WASHINGTON (CN) - The wife of jailed CIA whistleblower Jeffrey Sterling called on President Barack Obama to pardon her husband Wednesday, delivering a petition for his freedom to the White House.
Sterling, a former Central Intelligence Agency officer, has served eight months of a 42-month sentence after being convicted of nine felony counts - including espionage - for leaking classified information to New York Times reporter James Risen.
His wife of 10 years, Holly Sterling, declared her husband's innocence during a Wednesday morning press conference before the petition's release.
"He's in prison, and he doesn't belong there," she said.
Sterling and his wife maintain that he followed appropriate internal channels to raise his concerns about a secret CIA operation he was assigned to, designed to undermine Iran's nuclear program. In March 2003, he took his concerns about Operation Merlin to the Senate Select Committee on Intelligence.
Sterling's wife reiterated that, "Jeffrey did not disclose classified information to Risen."
Risen published a book entitled "State of War" in 2006, in which he discussed Operation Merlin, which he claims may have actually accelerated Iran's nuclear program rather than crippled it.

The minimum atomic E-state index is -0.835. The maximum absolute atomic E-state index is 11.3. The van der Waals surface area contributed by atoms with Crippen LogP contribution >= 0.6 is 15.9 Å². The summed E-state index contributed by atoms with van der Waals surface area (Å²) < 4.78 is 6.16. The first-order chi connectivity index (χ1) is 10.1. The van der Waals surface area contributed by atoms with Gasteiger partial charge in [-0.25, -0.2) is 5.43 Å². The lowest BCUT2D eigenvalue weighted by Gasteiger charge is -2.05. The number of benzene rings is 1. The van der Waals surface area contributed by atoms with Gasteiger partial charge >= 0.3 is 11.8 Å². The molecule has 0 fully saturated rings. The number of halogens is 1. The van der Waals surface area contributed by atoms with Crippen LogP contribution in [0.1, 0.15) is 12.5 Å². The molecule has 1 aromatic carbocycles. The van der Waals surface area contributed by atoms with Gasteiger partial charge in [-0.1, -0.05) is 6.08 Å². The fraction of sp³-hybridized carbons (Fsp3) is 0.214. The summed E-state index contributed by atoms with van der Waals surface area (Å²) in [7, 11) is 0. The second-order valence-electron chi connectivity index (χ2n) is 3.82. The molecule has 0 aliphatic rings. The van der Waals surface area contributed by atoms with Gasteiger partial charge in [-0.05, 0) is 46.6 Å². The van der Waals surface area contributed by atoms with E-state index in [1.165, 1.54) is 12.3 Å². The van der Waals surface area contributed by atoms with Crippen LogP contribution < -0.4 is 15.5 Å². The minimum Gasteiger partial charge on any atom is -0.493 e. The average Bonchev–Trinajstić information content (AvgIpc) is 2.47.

While Risen successfully fought off government efforts to force him to hand over the identities of his confidential sources, Sterling got an unfair trial in a pro-government court with a CIA-friendly jury, according to Reporters Without Borders.
Delphine Halgand, U.S. director of Reporters Without Borders, said that the jury convicted Sterling - the only person investigated as a source for Risen's book - on circumstantial evidence based entirely on metadata showing that Sterling and Risen had been in contact.
"No content directly proved that Jeffrey Sterling was the source," she said.
The content of the emails and phone conversations between them remains unknown, Halgand said.
"How is it possible that proving the mere existence of contact between the former CIA operative and a reporter is sufficient to convict someone of espionage?" she asked.
Dubbing the Eastern Virginia Federal Court "the espionage court," John Kiriakou, the former CIA analyst who blew the whistle on the U.S. torture program, says the U.S. Justice Department tried Sterling there because no national security defendant ever wins in that court.
"Juries in the Eastern District would convict a bologna sandwich if the government asked them to," he said.
After accepting a plea bargain, Kiriakou served 23 months for revealing the name of a covert CIA operative to a reporter, who never published the information. Like Sterling, Kiriakou believes he was targeted by the agency - in his case, for exposing the CIA's use of waterboarding during interrogations.
Sterling believes the CIA targeted him for several federal lawsuits he filed, alleging racial discrimination within the agency. In fact, Sterling and Risen had been in contact in 2002, when Risen wrote a story about the agency's alleged discrimination.
Dr. Cornel West called Sterling's case "historic."